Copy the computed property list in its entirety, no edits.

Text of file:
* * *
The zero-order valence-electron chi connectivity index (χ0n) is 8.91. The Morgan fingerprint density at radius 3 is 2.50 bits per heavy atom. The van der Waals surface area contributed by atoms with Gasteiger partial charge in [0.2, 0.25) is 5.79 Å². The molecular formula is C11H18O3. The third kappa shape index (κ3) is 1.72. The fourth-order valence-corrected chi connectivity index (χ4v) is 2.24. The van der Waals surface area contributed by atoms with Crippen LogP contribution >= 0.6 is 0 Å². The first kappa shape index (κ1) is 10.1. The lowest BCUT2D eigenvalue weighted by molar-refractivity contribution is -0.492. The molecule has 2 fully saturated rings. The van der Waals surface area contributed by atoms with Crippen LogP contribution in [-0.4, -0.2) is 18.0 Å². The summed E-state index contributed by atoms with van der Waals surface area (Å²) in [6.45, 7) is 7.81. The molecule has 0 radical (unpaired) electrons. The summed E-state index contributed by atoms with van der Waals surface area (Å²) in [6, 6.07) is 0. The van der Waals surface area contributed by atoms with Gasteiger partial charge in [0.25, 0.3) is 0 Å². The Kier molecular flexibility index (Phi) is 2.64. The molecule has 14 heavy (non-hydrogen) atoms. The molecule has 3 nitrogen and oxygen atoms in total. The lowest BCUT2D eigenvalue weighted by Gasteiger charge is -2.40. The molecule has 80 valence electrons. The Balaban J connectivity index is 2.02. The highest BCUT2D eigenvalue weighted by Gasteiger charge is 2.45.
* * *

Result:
The zero-order valence-electron chi connectivity index (χ0n) is 8.91. The Morgan fingerprint density at radius 3 is 2.50 bits per heavy atom. The van der Waals surface area contributed by atoms with Gasteiger partial charge in [0.2, 0.25) is 5.79 Å². The molecular formula is C11H18O3. The third kappa shape index (κ3) is 1.72. The fourth-order valence-corrected chi connectivity index (χ4v) is 2.24. The van der Waals surface area contributed by atoms with Crippen LogP contribution >= 0.6 is 0 Å². The first kappa shape index (κ1) is 10.1. The lowest BCUT2D eigenvalue weighted by molar-refractivity contribution is -0.492. The molecule has 2 fully saturated rings. The van der Waals surface area contributed by atoms with Crippen LogP contribution in [-0.4, -0.2) is 18.0 Å². The summed E-state index contributed by atoms with van der Waals surface area (Å²) in [6.45, 7) is 7.81. The molecule has 0 radical (unpaired) electrons. The summed E-state index contributed by atoms with van der Waals surface area (Å²) in [6, 6.07) is 0. The van der Waals surface area contributed by atoms with Gasteiger partial charge in [0.25, 0.3) is 0 Å². The Kier molecular flexibility index (Phi) is 2.64. The molecule has 14 heavy (non-hydrogen) atoms. The molecule has 3 nitrogen and oxygen atoms in total. The lowest BCUT2D eigenvalue weighted by Gasteiger charge is -2.40. The molecule has 80 valence electrons. The Balaban J connectivity index is 2.02. The highest BCUT2D eigenvalue weighted by Gasteiger charge is 2.45.